Lists, Lists, and More Lists
It’s inescapable! No matter where you turn this time of year, you are inundated by Lists: Personal Lists, Best and Worst Lists, and obviously, my personal favorite, Art Lists.
For much of its existence, the ARTnews Top 200 List has been comprised of a rather small and rarefied group of collectors whose names were a mixture of well known titans of industry and old money, none of whom have ever encountered an Impressionist or Post-Impressionist work he or she didn’t like.
Now 30 years old, this year’s list marks a clear shift in not only in who is doing the collecting, but what is being collecting.
Collectors across the board are looking for something new that is also of great quality—in concert with what’s happening curatorially in museums and in scholarly gallery shows.” The result is “shifting the conversation away from simply dead white men to artists of color and women.”
— Sara Friedlander, Christie’s head of postwar and contemporary art
The art world of 2019 is hard to miss, thanks in large part to an ‘openness’ that didn’t exist 30, 20, even 10 years ago. Amongst the driving forces to accessibility are the increasing importance of social media as a means of discovery, new methods of ownership, growing popularity of art fairs, and greater access to information and art market insights.
Here are a few highlights from this year’s list:
Pamela J. Joyner and Alfred J. Giuffrida
African-American abstract art; Art of the African diaspora; Contemporary South African art
Pamela Joyner is on a mission to change the face of modern art as we know it, and she is succeeding! Joyner, who, like many, started buying art out of a need to fill blank walls, has become one of the most important voices in the art world. By focusing underrepresented artists of African descent, Joyner and her husband have built one of the world’s leading collections of fine art from the African Diaspora.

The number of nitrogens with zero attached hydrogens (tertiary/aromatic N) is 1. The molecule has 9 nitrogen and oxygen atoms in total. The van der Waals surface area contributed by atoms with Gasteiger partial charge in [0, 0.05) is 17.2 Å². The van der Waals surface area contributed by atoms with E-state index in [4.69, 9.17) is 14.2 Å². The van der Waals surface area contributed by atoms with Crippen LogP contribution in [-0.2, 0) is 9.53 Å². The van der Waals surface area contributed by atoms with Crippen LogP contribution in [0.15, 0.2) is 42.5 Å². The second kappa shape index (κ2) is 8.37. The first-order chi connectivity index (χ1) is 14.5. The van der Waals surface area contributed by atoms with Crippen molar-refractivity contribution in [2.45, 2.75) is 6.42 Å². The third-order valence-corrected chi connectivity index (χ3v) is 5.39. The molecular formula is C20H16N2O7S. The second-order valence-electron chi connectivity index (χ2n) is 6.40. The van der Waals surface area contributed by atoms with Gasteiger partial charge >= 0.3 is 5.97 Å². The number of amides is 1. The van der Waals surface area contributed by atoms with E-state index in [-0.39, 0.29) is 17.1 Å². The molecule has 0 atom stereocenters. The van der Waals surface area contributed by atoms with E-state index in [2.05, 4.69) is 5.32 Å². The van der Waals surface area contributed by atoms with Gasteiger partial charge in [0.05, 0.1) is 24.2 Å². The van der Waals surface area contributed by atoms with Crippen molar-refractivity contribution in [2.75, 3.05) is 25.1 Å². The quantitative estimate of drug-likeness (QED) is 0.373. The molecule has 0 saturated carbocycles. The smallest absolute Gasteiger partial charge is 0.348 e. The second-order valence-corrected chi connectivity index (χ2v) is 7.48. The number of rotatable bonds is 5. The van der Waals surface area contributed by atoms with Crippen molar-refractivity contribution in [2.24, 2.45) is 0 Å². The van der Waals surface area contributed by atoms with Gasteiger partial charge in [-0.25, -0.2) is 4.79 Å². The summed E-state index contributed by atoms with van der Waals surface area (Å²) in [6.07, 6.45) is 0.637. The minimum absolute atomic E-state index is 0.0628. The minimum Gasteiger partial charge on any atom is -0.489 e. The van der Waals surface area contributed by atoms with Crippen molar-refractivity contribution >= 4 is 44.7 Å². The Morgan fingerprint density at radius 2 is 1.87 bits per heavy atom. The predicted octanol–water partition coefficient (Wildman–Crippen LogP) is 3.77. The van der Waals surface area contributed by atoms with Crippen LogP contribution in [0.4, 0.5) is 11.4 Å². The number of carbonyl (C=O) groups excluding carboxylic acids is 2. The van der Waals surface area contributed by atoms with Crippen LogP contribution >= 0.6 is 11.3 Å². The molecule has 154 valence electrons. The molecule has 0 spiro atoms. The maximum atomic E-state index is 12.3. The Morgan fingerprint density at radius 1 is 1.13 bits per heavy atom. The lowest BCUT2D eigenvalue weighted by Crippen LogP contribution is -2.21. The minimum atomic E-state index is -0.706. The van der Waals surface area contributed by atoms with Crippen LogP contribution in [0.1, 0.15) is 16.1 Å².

Kasseem “Swizz Beatz” Dean and Alicia Keys
Contemporary art, with a focus on artists of color
Kasseem “Swizz Beatz” Dean has been experimenting with ways for artists to find buyers for their work without interference from intermediaries, by way of what he calls, No Commission art fairs. He’s behind an app called Sm(art) Collection to allow direct sales.
When Sean “Diddy” Combs snapped up a Kerry James Marshall at Sotheby’s New York for a record-setting $21.1 million in 2018, it was Dean who steered him toward the work. “It took me 10 years for that to happen,” he told ARTnews in a 2019 profile, discussing the time it took to get Diddy interested in Black art. “I was like, ‘This Kerry James Marshall has to stay in the culture.’”
Contemporary Chinese art; International contemporary art
Adrian Cheng believes firmly in two things: first, that art is for the masses, and second, that the masses are likely, at one time or another, to go to the mall. In his K11 Art Malls, which he calls a “new museum model,” Cheng has placed art at their center: retail shopping on the main floors provides both the financial support and the audience for the art displayed in the basement.
Cheng wants to generally educate the public about art, but he specifically wants to raise the visibility of Chinese contemporary art. “I think the new contemporary Chinese art is reinventing Chinese cultural identity and building up a new Chinese culture,” Cheng told ARTnews in 2014.